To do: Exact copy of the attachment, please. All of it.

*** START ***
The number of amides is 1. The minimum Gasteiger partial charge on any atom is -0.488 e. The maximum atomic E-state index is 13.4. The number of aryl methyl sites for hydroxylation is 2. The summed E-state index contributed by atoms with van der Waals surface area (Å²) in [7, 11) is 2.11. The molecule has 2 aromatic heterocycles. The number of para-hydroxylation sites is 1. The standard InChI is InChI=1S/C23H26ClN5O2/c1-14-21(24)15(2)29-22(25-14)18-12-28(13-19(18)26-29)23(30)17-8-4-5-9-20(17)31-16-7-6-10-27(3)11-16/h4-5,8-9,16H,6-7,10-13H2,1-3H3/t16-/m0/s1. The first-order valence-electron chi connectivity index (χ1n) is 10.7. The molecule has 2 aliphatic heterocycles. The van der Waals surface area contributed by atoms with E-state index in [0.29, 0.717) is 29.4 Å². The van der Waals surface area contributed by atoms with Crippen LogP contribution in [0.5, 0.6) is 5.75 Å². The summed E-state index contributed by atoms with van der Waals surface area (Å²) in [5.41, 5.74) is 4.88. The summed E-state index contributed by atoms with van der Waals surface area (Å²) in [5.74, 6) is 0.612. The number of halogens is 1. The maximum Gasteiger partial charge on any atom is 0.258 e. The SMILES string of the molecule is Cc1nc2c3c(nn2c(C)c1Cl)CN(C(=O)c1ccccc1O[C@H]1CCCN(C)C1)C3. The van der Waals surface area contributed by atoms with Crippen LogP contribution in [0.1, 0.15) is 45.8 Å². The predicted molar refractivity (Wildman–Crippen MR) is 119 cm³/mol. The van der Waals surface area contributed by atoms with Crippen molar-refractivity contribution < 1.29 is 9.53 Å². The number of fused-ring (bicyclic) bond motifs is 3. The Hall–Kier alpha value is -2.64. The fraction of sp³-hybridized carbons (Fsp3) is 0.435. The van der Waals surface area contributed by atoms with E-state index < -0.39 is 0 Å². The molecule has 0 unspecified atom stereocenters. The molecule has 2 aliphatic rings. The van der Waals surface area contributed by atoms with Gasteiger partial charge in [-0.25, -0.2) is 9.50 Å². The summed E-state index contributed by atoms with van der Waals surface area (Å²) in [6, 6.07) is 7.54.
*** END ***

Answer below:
The number of amides is 1. The minimum Gasteiger partial charge on any atom is -0.488 e. The maximum atomic E-state index is 13.4. The number of aryl methyl sites for hydroxylation is 2. The summed E-state index contributed by atoms with van der Waals surface area (Å²) in [7, 11) is 2.11. The molecule has 2 aromatic heterocycles. The number of para-hydroxylation sites is 1. The standard InChI is InChI=1S/C23H26ClN5O2/c1-14-21(24)15(2)29-22(25-14)18-12-28(13-19(18)26-29)23(30)17-8-4-5-9-20(17)31-16-7-6-10-27(3)11-16/h4-5,8-9,16H,6-7,10-13H2,1-3H3/t16-/m0/s1. The first-order valence-electron chi connectivity index (χ1n) is 10.7. The molecule has 2 aliphatic heterocycles. The van der Waals surface area contributed by atoms with E-state index in [0.29, 0.717) is 29.4 Å². The van der Waals surface area contributed by atoms with Crippen LogP contribution in [0.5, 0.6) is 5.75 Å². The summed E-state index contributed by atoms with van der Waals surface area (Å²) in [5.41, 5.74) is 4.88. The summed E-state index contributed by atoms with van der Waals surface area (Å²) in [5.74, 6) is 0.612. The number of halogens is 1. The maximum Gasteiger partial charge on any atom is 0.258 e. The SMILES string of the molecule is Cc1nc2c3c(nn2c(C)c1Cl)CN(C(=O)c1ccccc1O[C@H]1CCCN(C)C1)C3. The van der Waals surface area contributed by atoms with Crippen LogP contribution in [0.1, 0.15) is 45.8 Å². The predicted molar refractivity (Wildman–Crippen MR) is 119 cm³/mol. The van der Waals surface area contributed by atoms with Crippen molar-refractivity contribution < 1.29 is 9.53 Å². The number of fused-ring (bicyclic) bond motifs is 3. The Hall–Kier alpha value is -2.64. The fraction of sp³-hybridized carbons (Fsp3) is 0.435. The van der Waals surface area contributed by atoms with E-state index < -0.39 is 0 Å². The molecule has 0 unspecified atom stereocenters. The molecule has 2 aliphatic rings. The van der Waals surface area contributed by atoms with Gasteiger partial charge in [-0.25, -0.2) is 9.50 Å². The summed E-state index contributed by atoms with van der Waals surface area (Å²) in [6, 6.07) is 7.54.